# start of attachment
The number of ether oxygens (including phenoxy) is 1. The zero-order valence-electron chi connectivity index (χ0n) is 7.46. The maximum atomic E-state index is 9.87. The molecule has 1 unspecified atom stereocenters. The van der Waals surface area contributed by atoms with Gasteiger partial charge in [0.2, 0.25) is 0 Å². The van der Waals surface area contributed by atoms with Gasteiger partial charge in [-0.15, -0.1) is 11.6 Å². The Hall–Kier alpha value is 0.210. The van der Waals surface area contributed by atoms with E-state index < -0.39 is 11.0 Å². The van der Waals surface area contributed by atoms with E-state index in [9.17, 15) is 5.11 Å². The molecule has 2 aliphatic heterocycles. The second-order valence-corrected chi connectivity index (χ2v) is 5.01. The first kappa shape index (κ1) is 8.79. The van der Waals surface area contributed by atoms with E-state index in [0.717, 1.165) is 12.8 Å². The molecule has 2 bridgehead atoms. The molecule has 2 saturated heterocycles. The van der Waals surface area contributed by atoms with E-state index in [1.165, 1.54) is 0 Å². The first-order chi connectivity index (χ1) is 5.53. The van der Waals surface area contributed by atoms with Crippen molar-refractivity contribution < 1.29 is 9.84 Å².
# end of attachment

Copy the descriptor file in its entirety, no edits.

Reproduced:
The number of ether oxygens (including phenoxy) is 1. The zero-order valence-electron chi connectivity index (χ0n) is 7.46. The maximum atomic E-state index is 9.87. The molecule has 1 unspecified atom stereocenters. The van der Waals surface area contributed by atoms with Gasteiger partial charge in [0.2, 0.25) is 0 Å². The van der Waals surface area contributed by atoms with Gasteiger partial charge in [-0.15, -0.1) is 11.6 Å². The Hall–Kier alpha value is 0.210. The van der Waals surface area contributed by atoms with E-state index < -0.39 is 11.0 Å². The van der Waals surface area contributed by atoms with E-state index in [9.17, 15) is 5.11 Å². The molecule has 2 aliphatic heterocycles. The second-order valence-corrected chi connectivity index (χ2v) is 5.01. The first kappa shape index (κ1) is 8.79. The van der Waals surface area contributed by atoms with E-state index in [0.717, 1.165) is 12.8 Å². The molecule has 2 bridgehead atoms. The molecule has 2 saturated heterocycles. The van der Waals surface area contributed by atoms with E-state index in [1.165, 1.54) is 0 Å². The first-order chi connectivity index (χ1) is 5.53. The van der Waals surface area contributed by atoms with Crippen molar-refractivity contribution < 1.29 is 9.84 Å².